Race and Child Welfare: National and Local Perspectives in Racial Disproportionality
On June 9, 2016, the Center on Race and Social Problems hosted the Race and Child Welfare Summer Institute. Earn six (6) continuing education credits and learn promising new techniques in research, policy, and practice from members of the community, scholars, policy makers, and agency professionals.
Alan Dettlaff, Dean and Maconda Brown O’Connor Endowed Dean’s Chair, Graduate College of Social Work, University of Houston
Fred Wulczyn, Senior Research Fellow, Chapin Hall, University of Chicago
Walter Smith, Deputy Director, Allegheny County Department of Human Services, Office of Children, Youth, and Families
Chereese Phillips, Diversity Officer, Allegheny County Department of Human Services, Office of Children, Youth, and Families
Procedural Justice for the Police and the Community
The Center on Race and Social Problems hosted a Summer Institute with the Pittsburgh Bureau of Police. Procedural Justice is a cornerstone for building long-term relationships between the police and the communities they serve. Procedural justice means day-to-day fairness inside and outside the organization. Chief Cameron McLay and his team shared the principles of procedural justice with community leaders – emphasizing how the concept is key for promoting positive change in local and national community-police relations. Kimberly Burke’s participation was sponsored by the National Initiative to Build Community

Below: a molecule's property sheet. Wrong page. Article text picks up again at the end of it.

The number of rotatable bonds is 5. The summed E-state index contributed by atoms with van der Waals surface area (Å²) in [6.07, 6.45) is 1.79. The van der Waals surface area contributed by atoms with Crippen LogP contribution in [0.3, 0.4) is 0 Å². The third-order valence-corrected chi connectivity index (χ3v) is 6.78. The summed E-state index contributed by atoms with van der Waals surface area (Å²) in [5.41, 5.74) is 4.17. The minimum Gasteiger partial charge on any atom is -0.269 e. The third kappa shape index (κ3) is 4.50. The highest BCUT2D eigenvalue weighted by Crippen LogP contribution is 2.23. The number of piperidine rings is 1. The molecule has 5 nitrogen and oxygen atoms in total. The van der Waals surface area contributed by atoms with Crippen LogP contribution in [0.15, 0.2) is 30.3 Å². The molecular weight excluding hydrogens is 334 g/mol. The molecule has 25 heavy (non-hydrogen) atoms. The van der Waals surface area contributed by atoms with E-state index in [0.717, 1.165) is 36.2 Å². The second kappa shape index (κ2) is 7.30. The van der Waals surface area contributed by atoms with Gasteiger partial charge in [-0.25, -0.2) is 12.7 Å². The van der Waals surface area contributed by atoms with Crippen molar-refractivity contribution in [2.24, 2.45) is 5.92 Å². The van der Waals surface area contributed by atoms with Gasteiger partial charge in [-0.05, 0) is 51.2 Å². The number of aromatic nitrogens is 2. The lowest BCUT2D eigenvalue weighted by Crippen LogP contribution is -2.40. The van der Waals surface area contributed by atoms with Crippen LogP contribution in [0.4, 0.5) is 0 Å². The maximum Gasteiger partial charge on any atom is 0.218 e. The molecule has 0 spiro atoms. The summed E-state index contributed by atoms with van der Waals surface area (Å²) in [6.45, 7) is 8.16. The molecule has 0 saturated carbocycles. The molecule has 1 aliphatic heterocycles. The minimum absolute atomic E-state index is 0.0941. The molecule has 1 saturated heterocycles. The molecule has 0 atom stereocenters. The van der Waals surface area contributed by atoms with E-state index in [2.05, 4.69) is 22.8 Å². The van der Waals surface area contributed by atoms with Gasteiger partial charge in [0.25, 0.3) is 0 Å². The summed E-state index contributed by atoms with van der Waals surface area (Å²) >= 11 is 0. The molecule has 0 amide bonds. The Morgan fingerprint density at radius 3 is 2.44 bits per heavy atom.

Cameron McLay, Chief, Pittsburgh Bureau of Police
Jason Lando, Commander, Pittsburgh Bureau of Police, Zone 5
Cristyn Zett, Lieutenant, Pittsburgh Bureau of Police
Kimberly Burke, Project Director, Center for Policing Equity at UCLA
Diversity and Racial Justice in the 21st Century University
On July 12, 2016, the Center on Race and Social Problems hosted the Race and Higher Education Summer Institute.
An outstanding panel of national leaders shared the latest research and information aimed at reducing racial disparities in higher education access, persistence, and faculty representation. The Center invited participants to earn six (6) continuing education credit hours and learn through collegial discussion with colleagues who share your challenges and passion.
The morning keynote address and panel presentation engaged participants in discussions of racial equity issues in higher education. Afternoon workshops focused on specific issues such as admissions, student persistence, K-12 preparation, and faculty supports.
Kedra Ishop, Associate Vice President of Enrollment Management, University of Michigan
Liliana Garces, Penn State University; Affirmative action and admissions policies
Richard Reddick, University of Texas at Austin; Faculty of Color retention and advancement
Gina Garcia, University of Pittsburgh; Student of Color campus life and persistence
Jason Lee, Detroit Area Pre-Engineering Program; Rigorous K-12 supports for college success
Karina Chavez, Executive Director, Pittsburgh Council of Higher Education
Saleem Ghubril, Executive Director, The Pittsburgh Promise
Cost: $149 (scholarships available)